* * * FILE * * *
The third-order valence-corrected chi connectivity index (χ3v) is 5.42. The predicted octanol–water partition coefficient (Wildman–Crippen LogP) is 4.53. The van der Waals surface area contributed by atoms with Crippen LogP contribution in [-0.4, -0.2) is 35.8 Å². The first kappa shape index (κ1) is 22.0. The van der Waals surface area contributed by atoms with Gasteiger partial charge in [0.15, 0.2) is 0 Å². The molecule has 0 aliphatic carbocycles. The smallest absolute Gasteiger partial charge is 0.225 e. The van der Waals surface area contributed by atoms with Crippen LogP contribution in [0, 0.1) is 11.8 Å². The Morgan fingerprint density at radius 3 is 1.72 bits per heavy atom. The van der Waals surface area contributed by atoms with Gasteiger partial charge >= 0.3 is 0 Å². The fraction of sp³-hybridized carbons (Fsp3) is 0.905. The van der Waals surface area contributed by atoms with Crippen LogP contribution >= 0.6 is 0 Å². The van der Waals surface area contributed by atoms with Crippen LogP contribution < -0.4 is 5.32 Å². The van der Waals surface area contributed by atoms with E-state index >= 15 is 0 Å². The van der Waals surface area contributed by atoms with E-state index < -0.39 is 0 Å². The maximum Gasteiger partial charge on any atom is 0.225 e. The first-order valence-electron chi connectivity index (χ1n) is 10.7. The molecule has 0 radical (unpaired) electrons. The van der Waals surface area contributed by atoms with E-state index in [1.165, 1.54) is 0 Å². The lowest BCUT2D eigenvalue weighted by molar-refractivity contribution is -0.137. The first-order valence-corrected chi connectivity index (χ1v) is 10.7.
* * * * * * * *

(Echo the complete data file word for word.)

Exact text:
The third-order valence-corrected chi connectivity index (χ3v) is 5.42. The predicted octanol–water partition coefficient (Wildman–Crippen LogP) is 4.53. The van der Waals surface area contributed by atoms with Crippen LogP contribution in [-0.4, -0.2) is 35.8 Å². The first kappa shape index (κ1) is 22.0. The van der Waals surface area contributed by atoms with Gasteiger partial charge in [0.15, 0.2) is 0 Å². The molecule has 0 aliphatic carbocycles. The smallest absolute Gasteiger partial charge is 0.225 e. The van der Waals surface area contributed by atoms with Crippen LogP contribution in [0, 0.1) is 11.8 Å². The Morgan fingerprint density at radius 3 is 1.72 bits per heavy atom. The van der Waals surface area contributed by atoms with Gasteiger partial charge >= 0.3 is 0 Å². The fraction of sp³-hybridized carbons (Fsp3) is 0.905. The van der Waals surface area contributed by atoms with Crippen LogP contribution >= 0.6 is 0 Å². The van der Waals surface area contributed by atoms with Crippen LogP contribution < -0.4 is 5.32 Å². The van der Waals surface area contributed by atoms with E-state index >= 15 is 0 Å². The van der Waals surface area contributed by atoms with E-state index < -0.39 is 0 Å². The maximum Gasteiger partial charge on any atom is 0.225 e. The first-order valence-electron chi connectivity index (χ1n) is 10.7. The molecule has 0 radical (unpaired) electrons. The van der Waals surface area contributed by atoms with E-state index in [1.165, 1.54) is 0 Å². The lowest BCUT2D eigenvalue weighted by molar-refractivity contribution is -0.137. The first-order valence-corrected chi connectivity index (χ1v) is 10.7.